Refugees, Museums and the Digital Diaspora
Two weeks after submitting her PhD on oral histories about Vietnamese refugee childhood and the digital diaspora, Anh Nguyen was invited to present a public lecture at Melbourne Museum. As a volunteer researcher at the Museum, she worked with curator Moya McFadzean on a collection of crochet works by Man Man, a detainee on Manus Island. In this adapted version of her lecture (also available as a video via the Museums Victoria YouTube channel), Anh reflects on how social media have facilitated chains of connections and friendships that have been contributing to the evolution of refugee and migration history.
Over the past few decades, we have seen important changes in how the history of refugees and migration has been framed and narrated in Australia and elsewhere. My PhD project examined these changes, tracing the shift from representations of Vietnamese refugees in the 1970s through to self-representation. Most recently, the advent of social media has brought new possibilities for creating and sharing histories, memories, identities, and diasporic communities, both on and offline; for contributing to and reshaping museum collections; and for building relationships and showing solidarity with refugees and asylum seekers in detention today. In this article, we’ll explore some individual cases of this kind.
The 1970s–1980s: Refugee History through the Eyes of Immigration Officials and Aid Workers
As a starting point, I want to share with you some stories about Vietnamese refugees from the 1970s – a period in Australian immigration history when support for refugee programs had both bipartisan and public support.
In this period, it was aid workers and immigration officials who provided the main sources used by the Museum to document this history. The image below, of refugee boys in Thailand, is part of a collection of photographs taken by Jennie Roberts, who was posted as a Senior Migration Officer to Bangkok from 1987 to 1989. At that time, Australia had an extensive program for Southeast Asian refugee and humanitarian entrants, primarily from Vietnam, Laos and Cambodia, and these pictures were the only evidence of life there.
As the Museums Victoria website tells us:
This important and rare collection of photographs and craft represents two sides of the asylum experience – the refugees and the government officials. These parallel and intersecting experiences have both personal and bureaucratic elements to them, linked by place, and world events, with craft and a gift of appreciation providing tangible points of connection and memory.
This article explores the subsequent evolution of these connections across time and place, including on the internet, from representations produced by officials and aid workers through to self-representations by refugees, internees and detainees, in stories and in craft.
The 1990s and Beyond: From Representation to Self-Representation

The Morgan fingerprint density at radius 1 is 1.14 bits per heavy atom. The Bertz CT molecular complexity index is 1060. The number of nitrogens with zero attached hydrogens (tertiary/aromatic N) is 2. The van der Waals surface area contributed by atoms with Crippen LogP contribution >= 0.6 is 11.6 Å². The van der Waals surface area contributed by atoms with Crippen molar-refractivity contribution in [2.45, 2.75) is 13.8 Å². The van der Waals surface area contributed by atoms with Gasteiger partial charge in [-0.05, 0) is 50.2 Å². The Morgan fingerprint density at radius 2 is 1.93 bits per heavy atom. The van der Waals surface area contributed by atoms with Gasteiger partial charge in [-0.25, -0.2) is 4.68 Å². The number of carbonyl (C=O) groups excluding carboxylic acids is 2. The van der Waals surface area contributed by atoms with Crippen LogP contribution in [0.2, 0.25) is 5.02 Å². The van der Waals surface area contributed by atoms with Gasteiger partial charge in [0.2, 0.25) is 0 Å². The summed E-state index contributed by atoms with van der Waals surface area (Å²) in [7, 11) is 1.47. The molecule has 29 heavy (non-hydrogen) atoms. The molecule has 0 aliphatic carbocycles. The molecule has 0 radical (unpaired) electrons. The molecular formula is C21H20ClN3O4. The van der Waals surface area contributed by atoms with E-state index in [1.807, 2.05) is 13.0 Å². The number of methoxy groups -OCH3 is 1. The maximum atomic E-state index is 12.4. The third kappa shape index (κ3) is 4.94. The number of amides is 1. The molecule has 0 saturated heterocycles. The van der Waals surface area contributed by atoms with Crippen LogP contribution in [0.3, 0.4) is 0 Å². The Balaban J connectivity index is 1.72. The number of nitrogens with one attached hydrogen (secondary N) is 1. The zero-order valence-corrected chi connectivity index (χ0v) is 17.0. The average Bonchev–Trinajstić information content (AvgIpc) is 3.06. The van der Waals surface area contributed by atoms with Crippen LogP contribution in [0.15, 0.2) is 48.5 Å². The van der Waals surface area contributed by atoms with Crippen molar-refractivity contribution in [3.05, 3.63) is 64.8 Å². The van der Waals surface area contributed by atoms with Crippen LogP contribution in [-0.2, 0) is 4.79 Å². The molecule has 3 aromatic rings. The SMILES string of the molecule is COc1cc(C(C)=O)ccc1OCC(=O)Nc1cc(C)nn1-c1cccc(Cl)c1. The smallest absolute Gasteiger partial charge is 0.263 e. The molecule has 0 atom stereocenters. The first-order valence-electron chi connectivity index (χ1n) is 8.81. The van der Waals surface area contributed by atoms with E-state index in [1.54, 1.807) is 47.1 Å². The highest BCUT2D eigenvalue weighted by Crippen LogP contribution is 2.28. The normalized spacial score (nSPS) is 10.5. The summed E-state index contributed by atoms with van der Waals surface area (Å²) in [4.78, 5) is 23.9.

First, let’s look at the significant role that art has played in the Museum’s immigration collection.
In 1992 the Immigration Museum started to showcase the connection between art and immigration history through its Immigration & Artistic Practice Collection. The collection comprises more than 140 artworks and 27 oral histories, as well as other materials related to immigrant artists from many different countries of origin.
Artistic practice also provides a tangible connection between two very different human experiences of dealing with the trauma and the tedium of life in refugee camps in the 1970s and 1980s, and in detention centres today. Consider the handmade wooden model fishing boat (image below), made in a Malaysian refugee camp in the 1980s, and the crochet works by Man Man (story further below), who was detained on Manus Island.
The wooden boat was made by Vietnamese refugee Tran van Hoang while waiting to be processed in Pulau Bidong Refugee Camp in Malaysia in 1981.
Bidong was opened as a refugee camp in August 1978 and by June 1979 there were about 40,000 Indo-Chinese refugees on an island said to have capacity for about 4,500 people. Conditions on the island were crowded, with poor sanitation and housing, but the refugee population themselves were well organised, aid organisations were well-represented and representatives from re-settlement countries frequently visited. (Museums Victoria)
Manual activity was prolific in the camps, the main objective being to make items (often from recycled materials) needed by the camp residents. Another motivation was to try to earn some money from the sale of the items, to other refugees, or to workers in the camps. Some of the camps had a small ‘gift shop’ where staff, visiting officials, or interview teams could purchase items.
Australian immigration official Lachlan Kennedy had wanted to purchase one of these model boats as a souvenir, and Tran van Hoang had gifted it to him, but Lachlan declined the gift when he learned that Tran was on his case list. Tran’s application was rejected, since he had tuberculosis at the time; later, he received treatment at the camp and was finally accepted into Australia. Lachlan eventually recovered the boat and brought it to Australia – before Tran himself (still undergoing treatment in the camp) was permitted to enter the country. You can read more about Tran’s story on the Museum website.